Government building goes green, gold and modular
Wanting to play a leadership role in environmental design, the DEP constructed its new southeast regional headquarters with an array of earth-friendly features. As a result, the building earned Gold certification of the Leadership in Energy and Environmental Design (LEED) rating system, developed by the U.S. Green Building Council.
The LEED certification program is based on many factors, such as site selection, construction materials used and operation of the facility in an environmentally responsible manner that protects the health of building occupants, while causing minimal impact to the environment.
To take environmental design one step further, the DEP added a green roof to one section of the facility.
Pennsylvania officials selected a green roof system designed by Weston Solutions Inc. and installed by GreenGrid Green Roofs, based in Vernon Hills, Ill.
Boasting a modular design, the roof on the DEP building includes sedum species arranged randomly to resemble patchwork. Vegetation on the rooftop was allowed to grow out for approximately one year prior to installation to provide full coverage at the time of placement.
Benefits of green roofs
Popular in Europe since the 1970s, green roofs are increasingly being installed on U.S. buildings to improve energy performance and reduce stormwater runoff. According to the company, the roofs can reduce heating costs by up to 25 percent and cooling costs by up to 50 percent, for the floor located directly below the roof.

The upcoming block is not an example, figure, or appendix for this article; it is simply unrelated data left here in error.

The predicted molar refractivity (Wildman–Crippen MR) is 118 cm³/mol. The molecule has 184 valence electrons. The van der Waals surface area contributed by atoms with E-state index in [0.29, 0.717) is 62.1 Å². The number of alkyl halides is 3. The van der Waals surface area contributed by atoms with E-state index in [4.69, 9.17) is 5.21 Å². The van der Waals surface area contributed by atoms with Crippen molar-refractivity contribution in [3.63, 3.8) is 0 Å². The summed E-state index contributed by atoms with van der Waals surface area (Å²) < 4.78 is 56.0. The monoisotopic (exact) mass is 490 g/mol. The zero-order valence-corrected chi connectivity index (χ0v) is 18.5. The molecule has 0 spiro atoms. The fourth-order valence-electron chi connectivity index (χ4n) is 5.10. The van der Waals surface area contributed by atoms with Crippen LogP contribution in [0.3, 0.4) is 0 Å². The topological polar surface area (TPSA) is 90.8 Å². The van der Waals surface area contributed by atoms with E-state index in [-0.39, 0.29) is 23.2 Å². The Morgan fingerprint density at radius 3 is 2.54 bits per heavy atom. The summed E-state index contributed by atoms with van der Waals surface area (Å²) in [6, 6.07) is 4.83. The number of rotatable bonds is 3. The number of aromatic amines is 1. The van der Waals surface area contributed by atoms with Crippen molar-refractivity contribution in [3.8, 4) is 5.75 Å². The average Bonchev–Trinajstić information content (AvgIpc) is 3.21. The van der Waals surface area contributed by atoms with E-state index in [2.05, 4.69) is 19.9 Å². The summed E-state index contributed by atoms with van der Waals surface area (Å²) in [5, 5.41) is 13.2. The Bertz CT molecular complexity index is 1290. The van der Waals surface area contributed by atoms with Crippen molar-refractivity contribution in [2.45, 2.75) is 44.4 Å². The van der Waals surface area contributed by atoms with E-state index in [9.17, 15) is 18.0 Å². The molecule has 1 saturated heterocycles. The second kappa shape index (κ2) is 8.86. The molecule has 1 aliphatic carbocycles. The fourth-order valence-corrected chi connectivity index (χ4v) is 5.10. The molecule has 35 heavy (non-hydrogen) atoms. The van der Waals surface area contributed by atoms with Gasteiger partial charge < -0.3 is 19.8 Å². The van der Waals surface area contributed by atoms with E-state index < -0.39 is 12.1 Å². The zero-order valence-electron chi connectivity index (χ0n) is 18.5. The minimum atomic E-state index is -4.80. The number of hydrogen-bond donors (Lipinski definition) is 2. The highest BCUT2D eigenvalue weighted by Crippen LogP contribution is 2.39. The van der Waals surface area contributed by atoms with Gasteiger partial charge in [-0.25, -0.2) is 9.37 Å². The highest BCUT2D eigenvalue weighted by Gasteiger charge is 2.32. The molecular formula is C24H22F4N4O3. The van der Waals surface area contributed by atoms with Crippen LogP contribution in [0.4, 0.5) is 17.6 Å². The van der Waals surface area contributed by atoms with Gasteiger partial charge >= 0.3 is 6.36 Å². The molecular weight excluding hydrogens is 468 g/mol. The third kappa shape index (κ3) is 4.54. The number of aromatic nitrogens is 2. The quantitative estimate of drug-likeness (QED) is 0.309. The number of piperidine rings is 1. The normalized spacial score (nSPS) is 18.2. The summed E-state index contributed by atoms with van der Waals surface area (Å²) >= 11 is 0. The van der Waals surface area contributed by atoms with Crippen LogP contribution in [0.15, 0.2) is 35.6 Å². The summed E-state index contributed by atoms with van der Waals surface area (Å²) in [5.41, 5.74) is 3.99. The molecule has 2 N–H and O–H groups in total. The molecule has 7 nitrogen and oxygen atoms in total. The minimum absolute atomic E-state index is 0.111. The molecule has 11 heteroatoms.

Other advantages include protecting the exterior roof membrane to resist ultraviolet radiation, extreme temperature fluctuations and puncture or other physical damage.
Said to be a cost-competitive alternative to traditional built-in-place green roofs, the GreenGrid roof consists of a series of recycled-plastic modules that come preplanted with desired vegetation. The modules can be placed directly on a roof or other structure with sufficient structural capacity.
Modules come in various sizes, such as a 4-in. depth that supports grasses, sedums and wildflowers, or an 8-in. depth that supports a variety of larger ornamental plants. A preset palette of plants, developed by the company’s horticulturists, allows customers to select vegetation based on plant hardiness, size and color.
Other applications of GreenGrid modules include plazas, median strips and indoor locations.
For more information about GreenGrid roofs, visit http://www.greengridroofs.com/.